In nixing Virginia’s health care lawsuit, 4th Circuit reveals Cooch is strictly amateur hour


    The Fourth Circuit Court of Appeals today dismissed (you can read the ruling here) Ken Cuccinelli’s lawsuit seeking to overturn health care reform on the grounds that the Commonwealth lacked jurisdiction to file the suit.  The vote was 2-1, but the dissenting judge ruled that while he would have found jurisdiction, he would have upheld the Constitutionality of the individual mandate, so in effect the vote was 3-0 against Cuccinelli.

    Essentially, the Appeals Court said that because health care reform imposed no obligations or duties on the state, or affected the state (as a distinct entity) in any way, Virginia had no interest in legally challenging it.

    Indeed, Cuccinelli and Gov. McDonnell realized this jurisdictional problem existed from the get-go, which is why they tried to manufacture a state interest in challenging the law by passing the Virginia Health Care Freedom Act, a law that, in effect, states that citizens of the Commonwealth cannot be forced to buy health insurance.

    (More on the flip)

    Of course, this artifice did not fool the three Federal Judges. The Cuccinelli/McDonnell trickery did not work because the VHCFA was not a law that was ever intended to be enforced, and thus was a phony as a three dollar bill.

    “[T]he only apparent function of the VHCFA,” the court said, “is to declare Virginia’s opposition to a federal insurance mandate.” How did the court know that the statute had merely this shallow and blatant political purpose, as opposed to serving any legitimate legislative purpose? Well, the court cited the timing of the law, and the political statements of Gov. McDonnell and Lt. Gov. Bolling when the governor signed the law.

    “While this declaration surely announces the genuine opposition of a majority of Virginia’s leadership to the individual mandate,” the court said, “it fails to create any sovereign interest in the judicial invalidation of that mandate.”

    The passage of the VHCFA and the effort to hang jurisdiction on it was doomed from the start — something that should have been obvious to a first year law student who had researched the legal issue.Indeed, reading the court’s discussion of the case law governing this area, it wasn’t even a close call. The fact is that every Virginian, no matter how you feel about health care reform, should be outraged that our attorney general’s time and the Commonwealth’s money and resources were wasted on this nonsense.

    What this all shows is that the Cuccinelli’s legal attack on health care reform was pure amateur hour and a waste of time and precious Commonwealth resources.  And while Cuccinelli’s extremist ideology certainly renders him unift to hold public office, IMHO, this decision should give even the most ardent conservative pause with respect to Cuccinelli’s competence.  

    • Mallsus2


    • Virginia Organizing Celebrates U.S. Court of Appeals Health Care Ruling

      Court Ruling Upholding the Health Care Law is a Victory for All Virginians

      Richmond, VA – The United States Court of Appeals for the Fourth Circuit in Richmond ruled to uphold the health care law today, including the responsibility “mandate” provision.

      The United State Court of Appeals for the Fourth Circuit heard arguments for Commonwealth of Virginia v. Sebelius, Attorney General Ken Cuccinelli’s challenge to the Patient Protection and Affordable Care Act on May 10, 2011. The case was heard concurrently with arguments in Liberty University v. Geithner, a separate challenge to the law brought by Liberty University.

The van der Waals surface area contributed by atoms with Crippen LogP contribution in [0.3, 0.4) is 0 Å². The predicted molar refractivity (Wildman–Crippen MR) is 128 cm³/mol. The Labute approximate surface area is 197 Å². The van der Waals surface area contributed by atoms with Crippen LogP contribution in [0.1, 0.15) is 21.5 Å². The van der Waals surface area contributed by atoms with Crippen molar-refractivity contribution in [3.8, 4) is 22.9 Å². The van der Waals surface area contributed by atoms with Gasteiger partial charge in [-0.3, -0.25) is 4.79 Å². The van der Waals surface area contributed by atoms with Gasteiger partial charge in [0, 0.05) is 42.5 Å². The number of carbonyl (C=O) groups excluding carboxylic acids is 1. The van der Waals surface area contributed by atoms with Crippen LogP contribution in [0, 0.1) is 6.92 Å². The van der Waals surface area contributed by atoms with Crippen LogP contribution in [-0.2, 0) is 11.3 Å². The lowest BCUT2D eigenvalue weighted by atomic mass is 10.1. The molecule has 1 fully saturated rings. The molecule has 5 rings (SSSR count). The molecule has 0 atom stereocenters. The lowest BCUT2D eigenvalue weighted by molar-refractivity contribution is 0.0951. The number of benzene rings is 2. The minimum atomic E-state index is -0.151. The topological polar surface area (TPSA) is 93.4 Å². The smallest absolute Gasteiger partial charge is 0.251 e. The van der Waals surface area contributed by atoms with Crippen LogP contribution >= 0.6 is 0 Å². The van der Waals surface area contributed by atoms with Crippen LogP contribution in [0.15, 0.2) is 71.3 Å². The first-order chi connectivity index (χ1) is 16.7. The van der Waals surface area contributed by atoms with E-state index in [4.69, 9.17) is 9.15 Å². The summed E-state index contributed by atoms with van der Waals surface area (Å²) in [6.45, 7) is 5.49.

The case is expected join with other lower court case and reach the Supreme Court.

      Virginia Organizing, a statewide grassroots organization that has worked on health care reform for the last three years, issued the following statements about the United States Court of Appeals for the Fourth Circuit ruling today in a lawsuit challenging the Affordable Care Act:  

      “Today we celebrate the end of Cuccinelli’s health care lawsuit which wasted time, taxpayer dollars and sought to return us to a status quo that leaving a million Virginians without coverage and putting the insurance companies back in the driver’s seat,” said Jim Lindsay of the Virginia Organizing Health Care Committee. “Many Virginians are already seeing the benefits of the law and do not want to overturn or repeal it. The elected officials pursuing this lawsuit should recognize that it is contrary to their constituents’ interests and refocus their resources on protecting, rather than undermining, consumers.”

      “As a physician, I have observed overcrowding in the emergency department and unnecessary suffering resulting from Americans lack of health insurance.  I applaud the decision by the Federal Appeals Court today.  Upholding the Affordable Care Act is critical to improving the health and health care system in our country,” said Dr. Chris Lillis, Fredericksburg physician and member of the Virginia Organizing Health Care Committee.

      “The Fourth Circuit Court did the right thing by upholding the health care law. The decision is a relief because many small business owners like myself are already seeing the benefits of the health care law through small business tax credits. I received tax credits last year that helped me afford rising premiums for my 25 employees. Upholding the Affordable Care Act means upholding my ability to provide health insurance for my employees,” said Kevin Wilson owner of Sticky To Go-Go and The Cellar Door in Richmond.

      How the Affordable Care Act Helps the People of Virginia

      Virginians are already benefiting from the ACA: young adults have returned to their parents’ health insurance policies, adults are accessing the high-risk pool, and pre-existing condition limits for children have been eliminated. Virginia Organizing is interested in keeping those benefits and in accessing the additional reforms and improvements contained in the ACA legislation.

      Cracks Down on Insurance Company Abuses

      * Insurers will no longer be able to deny you coverage because of a pre-existing condition or drop your coverage when you get sick.

      * Insurers will no longer be able to charge higher premiums based on your gender or health status.

      * Virginians have been paying more for coverage and getting less. Insurers finally will be required to spend more of our premium dollars on actual medical care and quality measures.

      Ends Runaway Premiums for the Middle Class

      * Uninsured Virginians will be able to gain coverage through a competitive marketplace called an “exchange.” By forcing insurance companies to compete, exchanges will drive down costs, guarantee choice, and put consumers in control.

      * People with moderate incomes (for example, a family of four making up to $88,000) will get help paying their premiums.